Notes for my Daughter on the Morning of a New Year

Judith Ortiz Cofer

Mira, mira, our Spanish-speaking kin
are always saying, “Look and look again.” It amuses us,
this insistence on seeing, even when they mean listen.
Could it be that they keep the world less at bay
than we, their exiled children? That they can see
emotions in color? Anger is the scarlet
hibiscus; joy the blue of the Puerto Rican sky
after a July rainstorm, and grief,
a black mantilla on the head of the woman
sitting alone in the last pew of an empty church.
Mira, hija, I say to you in my mother’s voice,
when I mean listen, and you may turn your eyes
in the direction of some unexpected bit of wonder:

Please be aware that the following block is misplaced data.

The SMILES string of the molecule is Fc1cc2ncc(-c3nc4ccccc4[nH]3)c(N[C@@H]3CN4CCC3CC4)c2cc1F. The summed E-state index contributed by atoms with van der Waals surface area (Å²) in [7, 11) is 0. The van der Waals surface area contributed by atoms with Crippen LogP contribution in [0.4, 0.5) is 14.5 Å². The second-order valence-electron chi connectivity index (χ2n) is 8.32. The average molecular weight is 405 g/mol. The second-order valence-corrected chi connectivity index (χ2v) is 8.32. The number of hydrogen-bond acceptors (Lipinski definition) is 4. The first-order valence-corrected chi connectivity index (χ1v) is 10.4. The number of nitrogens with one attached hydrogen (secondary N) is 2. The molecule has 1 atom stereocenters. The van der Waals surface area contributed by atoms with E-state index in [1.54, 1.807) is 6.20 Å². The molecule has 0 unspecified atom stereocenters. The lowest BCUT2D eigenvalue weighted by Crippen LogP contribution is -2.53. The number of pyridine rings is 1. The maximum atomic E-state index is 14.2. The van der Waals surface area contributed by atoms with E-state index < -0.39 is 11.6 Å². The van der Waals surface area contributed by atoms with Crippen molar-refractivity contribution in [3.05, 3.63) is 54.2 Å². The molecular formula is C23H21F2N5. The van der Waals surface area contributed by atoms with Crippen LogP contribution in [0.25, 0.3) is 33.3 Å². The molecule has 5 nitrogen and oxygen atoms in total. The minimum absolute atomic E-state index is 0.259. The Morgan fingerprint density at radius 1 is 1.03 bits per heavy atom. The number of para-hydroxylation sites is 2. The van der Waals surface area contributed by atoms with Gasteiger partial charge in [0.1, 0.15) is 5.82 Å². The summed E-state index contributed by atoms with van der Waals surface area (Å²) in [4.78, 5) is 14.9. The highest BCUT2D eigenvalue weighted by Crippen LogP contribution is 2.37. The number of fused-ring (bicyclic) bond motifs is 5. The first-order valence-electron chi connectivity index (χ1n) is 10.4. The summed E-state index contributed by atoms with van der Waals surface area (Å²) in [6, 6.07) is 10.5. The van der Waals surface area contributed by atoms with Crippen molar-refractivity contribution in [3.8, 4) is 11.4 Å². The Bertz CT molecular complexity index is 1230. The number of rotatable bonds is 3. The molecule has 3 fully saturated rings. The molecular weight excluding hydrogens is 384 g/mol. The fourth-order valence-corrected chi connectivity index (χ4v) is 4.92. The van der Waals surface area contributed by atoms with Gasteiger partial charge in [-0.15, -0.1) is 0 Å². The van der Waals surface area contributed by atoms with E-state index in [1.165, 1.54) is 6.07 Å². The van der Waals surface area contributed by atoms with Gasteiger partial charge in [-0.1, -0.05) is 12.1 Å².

the dull gray city pigeon is iridescent
in a certain slant of light, and she perches
at your window. If this is not enough, pues, mira,
the sun shines indiscriminately over everything. Mira.
Even the shadows make interesting designs on the concrete.

Listen: whatever the weather, when you step outside
and breathe deeply, you inhale the history
of our race in each molecule: Eve’s desire,
Cleopatra’s ambition, Magdalene’s guilt,
the New World of Isabel of Castile,
the fierce conquests of Elizabeth, and the genius
of Sor Juana and Virginia Woolf; here too remains,
the labored breath of an old woman
fishing a day’s meal at the dumpster,
and the fears of the fourteen-year-old runaway,
who will soon run out of breath; my own sigh
of relief and joy as the nurse settled you
in my arms on the day you arrived
breathless into the world.

Try to speak
in Spanish in your dreams. Say sol,
día, sueños, as you fall asleep. See
if you can believe that tomorrow
may be the day you have wished for
all your life, if not,
perhaps the day after.

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